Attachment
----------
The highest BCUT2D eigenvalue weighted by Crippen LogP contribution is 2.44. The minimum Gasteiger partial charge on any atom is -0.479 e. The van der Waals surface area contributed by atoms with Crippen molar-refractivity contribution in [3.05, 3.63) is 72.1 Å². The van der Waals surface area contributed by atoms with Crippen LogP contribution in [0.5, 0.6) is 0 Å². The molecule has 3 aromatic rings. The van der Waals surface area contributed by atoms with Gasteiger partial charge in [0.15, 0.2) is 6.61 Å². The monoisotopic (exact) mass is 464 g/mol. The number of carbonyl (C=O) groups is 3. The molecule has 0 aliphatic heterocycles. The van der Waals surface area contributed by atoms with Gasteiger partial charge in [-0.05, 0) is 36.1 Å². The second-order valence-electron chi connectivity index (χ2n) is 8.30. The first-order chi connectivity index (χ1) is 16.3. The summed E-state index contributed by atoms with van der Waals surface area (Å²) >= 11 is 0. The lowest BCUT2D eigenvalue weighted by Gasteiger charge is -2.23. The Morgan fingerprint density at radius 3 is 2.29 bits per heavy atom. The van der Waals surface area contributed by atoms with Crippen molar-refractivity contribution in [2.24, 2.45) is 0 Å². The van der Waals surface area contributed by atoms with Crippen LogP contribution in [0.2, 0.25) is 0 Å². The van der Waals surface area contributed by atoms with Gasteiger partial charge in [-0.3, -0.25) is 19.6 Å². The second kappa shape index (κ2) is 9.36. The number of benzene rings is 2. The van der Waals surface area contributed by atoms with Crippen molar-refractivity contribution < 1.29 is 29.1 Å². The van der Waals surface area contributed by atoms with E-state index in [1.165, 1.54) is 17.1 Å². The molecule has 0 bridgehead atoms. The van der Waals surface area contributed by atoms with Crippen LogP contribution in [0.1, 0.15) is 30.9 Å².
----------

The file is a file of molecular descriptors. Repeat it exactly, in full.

The highest BCUT2D eigenvalue weighted by Crippen LogP contribution is 2.44. The minimum Gasteiger partial charge on any atom is -0.479 e. The van der Waals surface area contributed by atoms with Crippen molar-refractivity contribution in [3.05, 3.63) is 72.1 Å². The van der Waals surface area contributed by atoms with Crippen LogP contribution in [0.5, 0.6) is 0 Å². The molecule has 3 aromatic rings. The van der Waals surface area contributed by atoms with Gasteiger partial charge in [0.15, 0.2) is 6.61 Å². The monoisotopic (exact) mass is 464 g/mol. The number of carbonyl (C=O) groups is 3. The molecule has 0 aliphatic heterocycles. The van der Waals surface area contributed by atoms with Gasteiger partial charge in [-0.05, 0) is 36.1 Å². The second-order valence-electron chi connectivity index (χ2n) is 8.30. The first-order chi connectivity index (χ1) is 16.3. The summed E-state index contributed by atoms with van der Waals surface area (Å²) >= 11 is 0. The lowest BCUT2D eigenvalue weighted by Gasteiger charge is -2.23. The Morgan fingerprint density at radius 3 is 2.29 bits per heavy atom. The van der Waals surface area contributed by atoms with Crippen molar-refractivity contribution in [2.24, 2.45) is 0 Å². The van der Waals surface area contributed by atoms with Crippen LogP contribution in [0.2, 0.25) is 0 Å². The van der Waals surface area contributed by atoms with Gasteiger partial charge in [-0.3, -0.25) is 19.6 Å². The second kappa shape index (κ2) is 9.36. The number of benzene rings is 2. The van der Waals surface area contributed by atoms with Crippen molar-refractivity contribution < 1.29 is 29.1 Å². The van der Waals surface area contributed by atoms with E-state index in [1.165, 1.54) is 17.1 Å². The molecule has 0 bridgehead atoms. The van der Waals surface area contributed by atoms with Crippen LogP contribution in [0.1, 0.15) is 30.9 Å².